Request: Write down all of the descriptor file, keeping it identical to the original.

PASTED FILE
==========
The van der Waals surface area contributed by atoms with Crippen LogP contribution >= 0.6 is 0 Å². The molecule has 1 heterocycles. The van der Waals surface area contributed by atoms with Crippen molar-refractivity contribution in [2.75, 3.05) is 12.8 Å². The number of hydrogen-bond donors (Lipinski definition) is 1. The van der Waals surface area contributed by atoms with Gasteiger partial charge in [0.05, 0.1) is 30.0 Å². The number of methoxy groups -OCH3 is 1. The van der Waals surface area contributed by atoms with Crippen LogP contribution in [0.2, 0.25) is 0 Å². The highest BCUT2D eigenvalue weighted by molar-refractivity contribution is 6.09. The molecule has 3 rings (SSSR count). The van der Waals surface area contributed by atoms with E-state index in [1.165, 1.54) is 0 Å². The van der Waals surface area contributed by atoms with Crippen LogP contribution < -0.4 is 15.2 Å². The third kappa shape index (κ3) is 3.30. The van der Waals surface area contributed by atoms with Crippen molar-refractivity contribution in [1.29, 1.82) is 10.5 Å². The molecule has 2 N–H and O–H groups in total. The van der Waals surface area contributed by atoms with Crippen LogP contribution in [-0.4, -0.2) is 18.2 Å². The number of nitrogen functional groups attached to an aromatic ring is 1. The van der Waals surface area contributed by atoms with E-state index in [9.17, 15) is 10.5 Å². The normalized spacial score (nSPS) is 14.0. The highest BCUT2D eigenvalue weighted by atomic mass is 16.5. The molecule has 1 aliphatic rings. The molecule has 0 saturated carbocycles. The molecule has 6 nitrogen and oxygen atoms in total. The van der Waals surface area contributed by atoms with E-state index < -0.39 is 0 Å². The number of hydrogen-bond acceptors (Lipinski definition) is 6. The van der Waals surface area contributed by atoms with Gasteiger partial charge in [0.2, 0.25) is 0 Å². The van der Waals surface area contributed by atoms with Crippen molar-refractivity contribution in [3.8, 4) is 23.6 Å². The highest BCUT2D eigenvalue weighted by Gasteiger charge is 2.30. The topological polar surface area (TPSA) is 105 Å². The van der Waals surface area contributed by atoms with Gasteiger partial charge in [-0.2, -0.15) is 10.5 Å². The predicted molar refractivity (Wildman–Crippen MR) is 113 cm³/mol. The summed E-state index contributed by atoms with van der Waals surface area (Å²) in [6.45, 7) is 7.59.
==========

The van der Waals surface area contributed by atoms with Crippen LogP contribution >= 0.6 is 0 Å². The molecule has 1 heterocycles. The van der Waals surface area contributed by atoms with Crippen molar-refractivity contribution in [2.75, 3.05) is 12.8 Å². The number of hydrogen-bond donors (Lipinski definition) is 1. The van der Waals surface area contributed by atoms with Gasteiger partial charge in [0.05, 0.1) is 30.0 Å². The number of methoxy groups -OCH3 is 1. The van der Waals surface area contributed by atoms with Crippen LogP contribution in [0.2, 0.25) is 0 Å². The highest BCUT2D eigenvalue weighted by molar-refractivity contribution is 6.09. The molecule has 3 rings (SSSR count). The van der Waals surface area contributed by atoms with E-state index in [1.165, 1.54) is 0 Å². The van der Waals surface area contributed by atoms with Crippen LogP contribution < -0.4 is 15.2 Å². The third kappa shape index (κ3) is 3.30. The van der Waals surface area contributed by atoms with Crippen molar-refractivity contribution in [1.29, 1.82) is 10.5 Å². The molecule has 2 N–H and O–H groups in total. The van der Waals surface area contributed by atoms with Crippen LogP contribution in [-0.4, -0.2) is 18.2 Å². The number of nitrogen functional groups attached to an aromatic ring is 1. The van der Waals surface area contributed by atoms with E-state index in [9.17, 15) is 10.5 Å². The normalized spacial score (nSPS) is 14.0. The highest BCUT2D eigenvalue weighted by atomic mass is 16.5. The molecule has 1 aliphatic rings. The molecule has 0 saturated carbocycles. The molecule has 6 nitrogen and oxygen atoms in total. The van der Waals surface area contributed by atoms with E-state index < -0.39 is 0 Å². The number of hydrogen-bond acceptors (Lipinski definition) is 6. The van der Waals surface area contributed by atoms with Gasteiger partial charge in [0.2, 0.25) is 0 Å². The van der Waals surface area contributed by atoms with Crippen molar-refractivity contribution in [3.8, 4) is 23.6 Å². The highest BCUT2D eigenvalue weighted by Gasteiger charge is 2.30. The topological polar surface area (TPSA) is 105 Å². The van der Waals surface area contributed by atoms with Gasteiger partial charge in [-0.2, -0.15) is 10.5 Å². The predicted molar refractivity (Wildman–Crippen MR) is 113 cm³/mol. The summed E-state index contributed by atoms with van der Waals surface area (Å²) in [6.45, 7) is 7.59.